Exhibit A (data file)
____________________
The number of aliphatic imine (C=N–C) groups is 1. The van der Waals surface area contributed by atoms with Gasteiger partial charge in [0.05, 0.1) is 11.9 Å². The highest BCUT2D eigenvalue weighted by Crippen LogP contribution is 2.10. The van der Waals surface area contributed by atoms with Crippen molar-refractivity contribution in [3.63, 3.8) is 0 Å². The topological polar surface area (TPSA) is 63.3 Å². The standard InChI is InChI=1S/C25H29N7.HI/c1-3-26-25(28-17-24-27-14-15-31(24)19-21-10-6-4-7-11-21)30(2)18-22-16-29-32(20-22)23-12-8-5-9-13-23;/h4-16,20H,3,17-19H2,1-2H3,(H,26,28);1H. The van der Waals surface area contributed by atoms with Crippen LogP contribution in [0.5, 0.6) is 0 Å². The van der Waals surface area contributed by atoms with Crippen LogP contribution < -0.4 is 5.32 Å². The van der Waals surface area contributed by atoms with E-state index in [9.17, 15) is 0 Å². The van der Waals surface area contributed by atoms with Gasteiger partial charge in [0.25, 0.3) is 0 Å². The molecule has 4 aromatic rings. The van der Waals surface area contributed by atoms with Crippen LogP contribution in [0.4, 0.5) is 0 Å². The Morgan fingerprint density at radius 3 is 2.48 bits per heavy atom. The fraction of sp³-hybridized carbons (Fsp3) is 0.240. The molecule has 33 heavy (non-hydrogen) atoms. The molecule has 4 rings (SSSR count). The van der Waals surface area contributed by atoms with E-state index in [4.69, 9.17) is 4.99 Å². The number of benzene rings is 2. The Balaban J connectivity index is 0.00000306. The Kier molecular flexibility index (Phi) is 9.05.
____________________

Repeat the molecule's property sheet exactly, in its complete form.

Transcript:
The number of aliphatic imine (C=N–C) groups is 1. The van der Waals surface area contributed by atoms with Gasteiger partial charge in [0.05, 0.1) is 11.9 Å². The highest BCUT2D eigenvalue weighted by Crippen LogP contribution is 2.10. The van der Waals surface area contributed by atoms with Crippen molar-refractivity contribution in [3.63, 3.8) is 0 Å². The topological polar surface area (TPSA) is 63.3 Å². The standard InChI is InChI=1S/C25H29N7.HI/c1-3-26-25(28-17-24-27-14-15-31(24)19-21-10-6-4-7-11-21)30(2)18-22-16-29-32(20-22)23-12-8-5-9-13-23;/h4-16,20H,3,17-19H2,1-2H3,(H,26,28);1H. The van der Waals surface area contributed by atoms with Crippen LogP contribution in [0.5, 0.6) is 0 Å². The van der Waals surface area contributed by atoms with Crippen LogP contribution < -0.4 is 5.32 Å². The van der Waals surface area contributed by atoms with E-state index in [9.17, 15) is 0 Å². The van der Waals surface area contributed by atoms with Gasteiger partial charge in [0.25, 0.3) is 0 Å². The molecule has 4 aromatic rings. The van der Waals surface area contributed by atoms with Crippen LogP contribution in [0.4, 0.5) is 0 Å². The Morgan fingerprint density at radius 3 is 2.48 bits per heavy atom. The fraction of sp³-hybridized carbons (Fsp3) is 0.240. The molecule has 33 heavy (non-hydrogen) atoms. The molecule has 4 rings (SSSR count). The van der Waals surface area contributed by atoms with E-state index in [4.69, 9.17) is 4.99 Å². The number of benzene rings is 2. The Balaban J connectivity index is 0.00000306. The Kier molecular flexibility index (Phi) is 9.05.